The terrain where Curiosity rests looks remarkably like the Mojave Desert, a fact mission chief scientist John Grotzinger attributes to its probable formation from material brought down from the northern rim of the crater, much as running water paved the surface of the California desert.
“With Curiosity, we landed in something that actually looks very Mars-like, but also it looks Earth-like, with those mountains in the background,” Grotzinger says. “It's really cool, so it kind of makes you feel at home. I think the great experience there is, we're looking at a place that feels very comfortable, and what's going to be interesting is going to be to find out all the ways that it is different.”
Scientists already are studying a pair of half-meter-deep pits in the loose Martian soil north of the rover that apparently were dug by the plumes of the MSL descent-stage rockets. At the bottom of one of the holes is what appears to be bedrock, giving the science team an early baseline for soil depth as they explore across the alluvial fan.
With its fiscal 2013 budget request, NASA dropped its plans to work with the European Space Agency's (ESA) ExoMars program on a mutual campaign to return samples from Mars, starting with selection and caching of samples for future return to Earth. John Grunsfeld, NASA associate administrator for science, said here the night Curiosity landed that sample return continues to be the U.S.' next step on Mars, although hopefully at lower cost than the $2.5 billion MSL-class missions envisioned earlier.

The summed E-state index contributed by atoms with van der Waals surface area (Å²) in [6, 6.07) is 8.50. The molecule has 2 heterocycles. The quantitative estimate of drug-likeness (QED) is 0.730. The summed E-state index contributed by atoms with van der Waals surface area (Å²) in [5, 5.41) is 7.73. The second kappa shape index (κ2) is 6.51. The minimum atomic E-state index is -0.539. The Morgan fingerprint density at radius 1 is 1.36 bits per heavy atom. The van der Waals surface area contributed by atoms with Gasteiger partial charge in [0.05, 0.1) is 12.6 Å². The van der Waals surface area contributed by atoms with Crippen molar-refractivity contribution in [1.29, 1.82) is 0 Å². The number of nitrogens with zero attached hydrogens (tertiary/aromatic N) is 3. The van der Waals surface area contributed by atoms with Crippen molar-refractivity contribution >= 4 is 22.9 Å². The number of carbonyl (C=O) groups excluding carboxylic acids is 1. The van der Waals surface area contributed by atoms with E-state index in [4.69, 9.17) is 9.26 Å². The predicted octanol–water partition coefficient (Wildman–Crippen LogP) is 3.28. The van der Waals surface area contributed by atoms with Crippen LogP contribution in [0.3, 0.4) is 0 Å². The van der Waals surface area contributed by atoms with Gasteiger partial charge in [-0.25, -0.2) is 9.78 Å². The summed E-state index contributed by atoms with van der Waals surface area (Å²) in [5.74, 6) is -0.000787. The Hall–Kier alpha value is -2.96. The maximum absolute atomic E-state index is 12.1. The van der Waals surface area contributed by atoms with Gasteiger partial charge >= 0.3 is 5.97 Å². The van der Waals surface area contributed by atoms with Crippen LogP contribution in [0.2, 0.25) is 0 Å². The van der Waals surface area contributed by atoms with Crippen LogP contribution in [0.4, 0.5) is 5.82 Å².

Manning, who likes to point out that he was the chief engineer on both the cheapest and the costliest Mars-landing missions to date, says it should be possible to realize some cost-savings by reusing the MSL sky-crane technology to put payloads on Mars. One more sky crane can be built from engineering spares, and some of the development work would not need to be repeated for possible landing missions after that. But the MSL sky crane was custom-made for the current mission, a decision made to save money that may turn out to be more expensive in the long run. And, regardless of the specific robotic-mission options, the payloads still will need to be developed.
There will be more robotic missions to scout locations for human missions. “This isn't 'Star Trek;' we won't boldly go where no man has been before,” says NASA planetary-science chief Jim Green. While those future robotic missions probably will fit into the one-metric-ton landing capability demonstrated by the MSL sky crane, human missions will be much heavier—20-80 metric tons.
The technologies that will be needed to land those payloads safely—possibilities include hypersonic aerodynamic decelerators, supersonic inflatable decelerators and supersonic retropropulsion—are still being developed. But Manning and other engineers here believe there is wide appreciation that future exploration options must include the kind of expertise that allowed Curiosity to land.
“I do think people understand and would expect extensive simulation, characterization and verification,” says Matt Wallace, the MSL flight system manager, who has been working with NASA's Mars Program Planning Group.
Opportunities to launch missions to Mars come up every 26 months. Planetary scientists and the engineers who support them consider the 2018 opportunity as particularly favorable for transporting a sizeable payload to Mars. But Orlando Figueroa, NASA's “Mars czar” brought back from retirement to head the Mars planning group, has said the $700-800 million that will be available for Mars exploration in 2018 probably will not be enough to mount a landing mission (AW&ST May 14, p. 27).